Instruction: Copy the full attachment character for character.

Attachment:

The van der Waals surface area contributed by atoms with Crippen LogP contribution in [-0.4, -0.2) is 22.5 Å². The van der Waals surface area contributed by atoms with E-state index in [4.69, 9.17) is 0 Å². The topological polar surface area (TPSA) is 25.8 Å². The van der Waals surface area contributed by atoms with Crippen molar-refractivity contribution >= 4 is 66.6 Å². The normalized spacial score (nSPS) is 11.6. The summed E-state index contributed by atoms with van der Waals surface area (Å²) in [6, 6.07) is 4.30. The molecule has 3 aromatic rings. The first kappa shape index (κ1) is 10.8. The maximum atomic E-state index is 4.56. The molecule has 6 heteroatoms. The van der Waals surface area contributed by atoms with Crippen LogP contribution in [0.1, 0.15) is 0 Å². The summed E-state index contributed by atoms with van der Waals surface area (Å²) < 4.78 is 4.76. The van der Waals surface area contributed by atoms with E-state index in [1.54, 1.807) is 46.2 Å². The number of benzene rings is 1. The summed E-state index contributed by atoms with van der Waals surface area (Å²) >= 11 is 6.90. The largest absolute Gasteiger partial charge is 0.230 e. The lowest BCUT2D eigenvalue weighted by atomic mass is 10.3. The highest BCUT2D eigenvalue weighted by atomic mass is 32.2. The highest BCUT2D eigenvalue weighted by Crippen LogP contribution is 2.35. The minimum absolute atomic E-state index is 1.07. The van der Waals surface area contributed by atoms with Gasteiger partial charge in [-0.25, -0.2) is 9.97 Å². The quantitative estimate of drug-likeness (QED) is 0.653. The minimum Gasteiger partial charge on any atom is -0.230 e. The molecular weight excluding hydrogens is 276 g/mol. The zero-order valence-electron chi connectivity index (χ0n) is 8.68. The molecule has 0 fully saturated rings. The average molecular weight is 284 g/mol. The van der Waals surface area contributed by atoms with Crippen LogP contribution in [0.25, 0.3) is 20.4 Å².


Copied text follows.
The van der Waals surface area contributed by atoms with Crippen LogP contribution in [-0.4, -0.2) is 22.5 Å². The van der Waals surface area contributed by atoms with E-state index in [4.69, 9.17) is 0 Å². The topological polar surface area (TPSA) is 25.8 Å². The van der Waals surface area contributed by atoms with Crippen molar-refractivity contribution >= 4 is 66.6 Å². The normalized spacial score (nSPS) is 11.6. The summed E-state index contributed by atoms with van der Waals surface area (Å²) in [6, 6.07) is 4.30. The molecule has 3 aromatic rings. The first kappa shape index (κ1) is 10.8. The maximum atomic E-state index is 4.56. The molecule has 6 heteroatoms. The van der Waals surface area contributed by atoms with Crippen LogP contribution in [0.1, 0.15) is 0 Å². The summed E-state index contributed by atoms with van der Waals surface area (Å²) < 4.78 is 4.76. The van der Waals surface area contributed by atoms with E-state index in [1.54, 1.807) is 46.2 Å². The number of benzene rings is 1. The summed E-state index contributed by atoms with van der Waals surface area (Å²) >= 11 is 6.90. The largest absolute Gasteiger partial charge is 0.230 e. The lowest BCUT2D eigenvalue weighted by atomic mass is 10.3. The highest BCUT2D eigenvalue weighted by atomic mass is 32.2. The highest BCUT2D eigenvalue weighted by Crippen LogP contribution is 2.35. The minimum absolute atomic E-state index is 1.07. The van der Waals surface area contributed by atoms with Gasteiger partial charge in [-0.25, -0.2) is 9.97 Å². The quantitative estimate of drug-likeness (QED) is 0.653. The minimum Gasteiger partial charge on any atom is -0.230 e. The molecular weight excluding hydrogens is 276 g/mol. The zero-order valence-electron chi connectivity index (χ0n) is 8.68. The molecule has 0 fully saturated rings. The average molecular weight is 284 g/mol. The van der Waals surface area contributed by atoms with Crippen LogP contribution in [0.25, 0.3) is 20.4 Å².